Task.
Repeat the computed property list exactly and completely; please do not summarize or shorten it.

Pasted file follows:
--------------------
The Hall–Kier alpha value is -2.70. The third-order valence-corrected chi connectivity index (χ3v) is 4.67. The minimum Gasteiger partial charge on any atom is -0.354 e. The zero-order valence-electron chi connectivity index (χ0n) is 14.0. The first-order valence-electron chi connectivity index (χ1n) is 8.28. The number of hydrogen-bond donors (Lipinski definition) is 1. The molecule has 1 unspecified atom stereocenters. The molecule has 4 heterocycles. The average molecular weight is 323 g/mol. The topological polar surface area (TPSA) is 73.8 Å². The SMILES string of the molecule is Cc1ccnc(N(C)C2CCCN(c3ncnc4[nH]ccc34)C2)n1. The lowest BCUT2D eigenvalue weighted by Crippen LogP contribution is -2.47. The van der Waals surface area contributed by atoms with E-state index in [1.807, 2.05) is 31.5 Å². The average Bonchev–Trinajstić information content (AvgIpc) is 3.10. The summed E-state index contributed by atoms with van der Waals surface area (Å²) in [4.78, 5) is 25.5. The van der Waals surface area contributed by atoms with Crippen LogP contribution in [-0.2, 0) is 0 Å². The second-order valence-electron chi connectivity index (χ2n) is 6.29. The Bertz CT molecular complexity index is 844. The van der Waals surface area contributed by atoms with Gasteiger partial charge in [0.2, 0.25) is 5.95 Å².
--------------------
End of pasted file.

The Hall–Kier alpha value is -2.70. The third-order valence-corrected chi connectivity index (χ3v) is 4.67. The minimum Gasteiger partial charge on any atom is -0.354 e. The zero-order valence-electron chi connectivity index (χ0n) is 14.0. The first-order valence-electron chi connectivity index (χ1n) is 8.28. The number of hydrogen-bond donors (Lipinski definition) is 1. The molecule has 1 unspecified atom stereocenters. The molecule has 4 heterocycles. The average molecular weight is 323 g/mol. The topological polar surface area (TPSA) is 73.8 Å². The SMILES string of the molecule is Cc1ccnc(N(C)C2CCCN(c3ncnc4[nH]ccc34)C2)n1. The lowest BCUT2D eigenvalue weighted by Crippen LogP contribution is -2.47. The van der Waals surface area contributed by atoms with E-state index in [1.807, 2.05) is 31.5 Å². The average Bonchev–Trinajstić information content (AvgIpc) is 3.10. The summed E-state index contributed by atoms with van der Waals surface area (Å²) in [4.78, 5) is 25.5. The van der Waals surface area contributed by atoms with Crippen LogP contribution in [-0.2, 0) is 0 Å². The second-order valence-electron chi connectivity index (χ2n) is 6.29. The Bertz CT molecular complexity index is 844. The van der Waals surface area contributed by atoms with Gasteiger partial charge in [0.2, 0.25) is 5.95 Å².